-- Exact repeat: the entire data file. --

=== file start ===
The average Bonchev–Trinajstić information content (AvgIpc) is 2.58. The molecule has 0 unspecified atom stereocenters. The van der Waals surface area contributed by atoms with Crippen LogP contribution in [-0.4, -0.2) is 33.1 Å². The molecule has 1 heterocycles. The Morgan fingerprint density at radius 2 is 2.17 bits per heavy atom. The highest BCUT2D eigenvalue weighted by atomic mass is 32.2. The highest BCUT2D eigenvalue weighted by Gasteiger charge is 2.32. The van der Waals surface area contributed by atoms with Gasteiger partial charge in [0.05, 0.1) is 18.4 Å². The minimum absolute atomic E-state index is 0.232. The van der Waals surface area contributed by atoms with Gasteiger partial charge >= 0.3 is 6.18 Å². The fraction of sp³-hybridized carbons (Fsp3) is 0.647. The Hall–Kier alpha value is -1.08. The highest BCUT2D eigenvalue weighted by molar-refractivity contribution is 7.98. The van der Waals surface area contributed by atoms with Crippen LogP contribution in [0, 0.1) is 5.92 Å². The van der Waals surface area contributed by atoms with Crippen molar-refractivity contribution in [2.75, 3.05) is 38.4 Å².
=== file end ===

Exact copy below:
The average Bonchev–Trinajstić information content (AvgIpc) is 2.58. The molecule has 0 unspecified atom stereocenters. The van der Waals surface area contributed by atoms with Crippen LogP contribution in [-0.4, -0.2) is 33.1 Å². The molecule has 1 heterocycles. The Morgan fingerprint density at radius 2 is 2.17 bits per heavy atom. The highest BCUT2D eigenvalue weighted by atomic mass is 32.2. The highest BCUT2D eigenvalue weighted by Gasteiger charge is 2.32. The van der Waals surface area contributed by atoms with Gasteiger partial charge in [0.05, 0.1) is 18.4 Å². The minimum absolute atomic E-state index is 0.232. The van der Waals surface area contributed by atoms with Gasteiger partial charge >= 0.3 is 6.18 Å². The fraction of sp³-hybridized carbons (Fsp3) is 0.647. The Hall–Kier alpha value is -1.08. The highest BCUT2D eigenvalue weighted by molar-refractivity contribution is 7.98. The van der Waals surface area contributed by atoms with Crippen LogP contribution in [0, 0.1) is 5.92 Å². The van der Waals surface area contributed by atoms with Crippen molar-refractivity contribution in [2.75, 3.05) is 38.4 Å².